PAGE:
Hit Me With Your Best Shot. Each week we assign a movie. Participants are asked to select its best shot and post it to their own webspace by Wednesday evening. Everyone is welcome to join in. Next week's topic is Beauty & The Beast (1991) and there had better be a big crowd. Who doesn't love that movie?
Today we're gazing at...
HEAVENLY CREATURES (1994)
With last year's mania for the dehumanizing Kick-Ass, this Spring's death-skilled Hanna and the internet's current casting obsessions with Hunger Games, in which a young girl Katniss (to be played by Jennifer Lawrence) becomes a killer to stay alive in a future that loves murder games, you'd think just about every other violent act in the world nowadays was committed by teenage girls. This type of violence can still shock onscreen -- and I hope it always will -- but it almost never arrives with both bludgeon force and emotional acuity the way it does in Peter Jackson's hysteric and hysterically imaginative Heavenly Creatures.
The problem that Heavenly Creatures poses with a "best shot" blogging experiment is not that it doesn't have these images, but that the images are rarely static and eager to be captured with your typical screen capturing devices. Only full on film clips would suffice. Peter Jackson loves the motion in his motion pictures and Juliet ("Introducing... Kate Winslet") and Pauline ("And Introducing... Melanie Lynskey") are about the most spastic female characters of the past couple of decades outside of maybe Molly Shannon's "Superstar!" They're constantly flinging themselves about. (read the full post.)
They spin. They dance. They run. They scream. They fling themselves lustily at movie posters with the stars they've elevated to sainthood (Mario Lanza, James Mason, Leslie Howard, and most amusingly Orson Welles). Aside from the iconic and eerily calm shot of Juliet and Paul holding hands after they've made a deadly pact for the morbid named "happy event", all of the film's best images arrive in flurries of movement and high pitched screaming like that post-murder run through the brush (the opening scene above) or a little later in the film and earlier in the story, a boisterous striptease through the woods.
The heightened girlified emotions in this long sequence which starts at a movie theater just keeps escalating until there's nothing left for it to do but collapse into peals of laughter, culminating in the film's best shot. At the end of their squealing striptease they laugh and kiss and the camera zooms out and up a branch flipping across the screen as if covering a showgirl with a sudden flush of feathers or yanking theatrical curtains closed on the showstopper at the end of Act One. Peter Jackson has struggled with tone on occassion -- The Frighteners and King Kong veer off course from time to time and The Lovely Bones is a chaotic mess of "what exactly are you going for with this?" but Heavenly Creatures, which I'd call his best film, is a master class in nailing a difficult tone with precision. The movie is at once exhilarating and dangerous feeling -- making you complacent with the girl's über passionate connection but also wary of it. And it's also morbidly funny while also being respectful of the true story's actual victim; please note that the film's only purely naturalistic performance, and a great one, is from Sarah Peirce as Honora Reiper.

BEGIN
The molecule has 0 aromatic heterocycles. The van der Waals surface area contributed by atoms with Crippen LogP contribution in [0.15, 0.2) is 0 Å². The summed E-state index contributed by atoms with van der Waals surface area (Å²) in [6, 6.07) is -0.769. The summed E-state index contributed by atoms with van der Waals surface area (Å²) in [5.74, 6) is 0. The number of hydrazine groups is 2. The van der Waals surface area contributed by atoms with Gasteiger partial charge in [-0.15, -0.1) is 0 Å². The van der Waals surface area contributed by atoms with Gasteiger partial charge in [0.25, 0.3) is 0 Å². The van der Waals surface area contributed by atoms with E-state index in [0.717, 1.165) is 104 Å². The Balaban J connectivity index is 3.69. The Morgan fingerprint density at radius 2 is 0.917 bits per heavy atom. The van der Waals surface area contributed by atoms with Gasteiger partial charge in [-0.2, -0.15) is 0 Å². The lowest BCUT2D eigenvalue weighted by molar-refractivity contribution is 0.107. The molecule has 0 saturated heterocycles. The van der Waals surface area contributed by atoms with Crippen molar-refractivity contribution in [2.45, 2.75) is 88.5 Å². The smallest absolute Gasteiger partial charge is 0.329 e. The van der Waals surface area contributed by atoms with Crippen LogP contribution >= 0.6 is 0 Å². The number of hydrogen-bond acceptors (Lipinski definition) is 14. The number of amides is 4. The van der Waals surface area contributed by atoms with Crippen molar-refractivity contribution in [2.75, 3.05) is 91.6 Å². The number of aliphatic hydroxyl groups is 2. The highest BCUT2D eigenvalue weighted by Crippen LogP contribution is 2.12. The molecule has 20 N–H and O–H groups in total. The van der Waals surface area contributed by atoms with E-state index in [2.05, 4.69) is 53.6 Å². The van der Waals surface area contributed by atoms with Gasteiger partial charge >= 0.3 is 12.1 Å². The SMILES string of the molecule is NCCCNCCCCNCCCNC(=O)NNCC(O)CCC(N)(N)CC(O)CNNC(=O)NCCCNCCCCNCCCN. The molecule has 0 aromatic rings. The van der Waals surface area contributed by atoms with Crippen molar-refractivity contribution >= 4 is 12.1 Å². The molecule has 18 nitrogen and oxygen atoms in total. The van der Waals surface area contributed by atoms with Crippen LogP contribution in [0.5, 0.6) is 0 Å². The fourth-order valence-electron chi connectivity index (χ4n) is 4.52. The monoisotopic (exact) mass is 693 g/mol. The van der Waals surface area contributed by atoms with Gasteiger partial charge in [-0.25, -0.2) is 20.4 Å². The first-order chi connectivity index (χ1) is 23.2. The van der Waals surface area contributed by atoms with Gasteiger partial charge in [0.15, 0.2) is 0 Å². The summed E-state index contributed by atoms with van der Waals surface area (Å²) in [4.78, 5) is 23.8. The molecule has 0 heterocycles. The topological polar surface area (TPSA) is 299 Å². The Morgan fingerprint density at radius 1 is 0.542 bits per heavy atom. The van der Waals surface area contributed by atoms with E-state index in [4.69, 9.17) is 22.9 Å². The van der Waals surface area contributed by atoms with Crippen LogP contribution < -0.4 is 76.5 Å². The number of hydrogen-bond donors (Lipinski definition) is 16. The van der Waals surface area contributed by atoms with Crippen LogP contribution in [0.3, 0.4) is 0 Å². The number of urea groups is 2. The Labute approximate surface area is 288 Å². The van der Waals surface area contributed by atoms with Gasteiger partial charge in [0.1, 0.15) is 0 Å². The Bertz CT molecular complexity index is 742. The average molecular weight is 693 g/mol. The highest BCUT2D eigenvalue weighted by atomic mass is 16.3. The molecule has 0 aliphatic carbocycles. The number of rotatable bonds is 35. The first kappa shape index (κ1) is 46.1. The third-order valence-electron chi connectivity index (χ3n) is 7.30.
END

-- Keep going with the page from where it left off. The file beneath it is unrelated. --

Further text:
So this time through the story I found the following sequence of shots incongruously sad. The scoring and sounds (the usual girlish squealing) are pushing happiness out at you but there's something so emblematic about the physical action.
Juliette, the more headstrong and confident creature, is leading the charge just as she does in the pair's fantasy visions of The Fourth World that will eventually consume their every thought. She runs with abandon towards the water when suddenly she panics and grabs hold of the pier for dear life.
But Juliette has already set the stubborn charging Pauline in motion. This newly spirited introvert charges forward taking the leap without hesitation letting the moment completely swallow her up. Just as she will in the couple's final fateful irreversible moments.
[FWIW: Heavenly Creatures is a member of Nathaniel's Personal Canon]
more such heavenly creatures
- Victim of the Time Kate Winslet and "It".
- Pussy Goes Grrr enters the Fourth World and sees a disturbing closeup.
- LS2GH brown eyes, grey eyes.
- Okinawa Assault the Kurosawa shot, the radical Fourth World and more...
- Film Actually doesn't recognize Gina and Deborrah's genius. Uh-oh.
- Against the Hype 'the hills are alive...'
- Movies Kick Ass "the missing man"
- Encore Entertainment on the perversity of forcing the imaginary into reality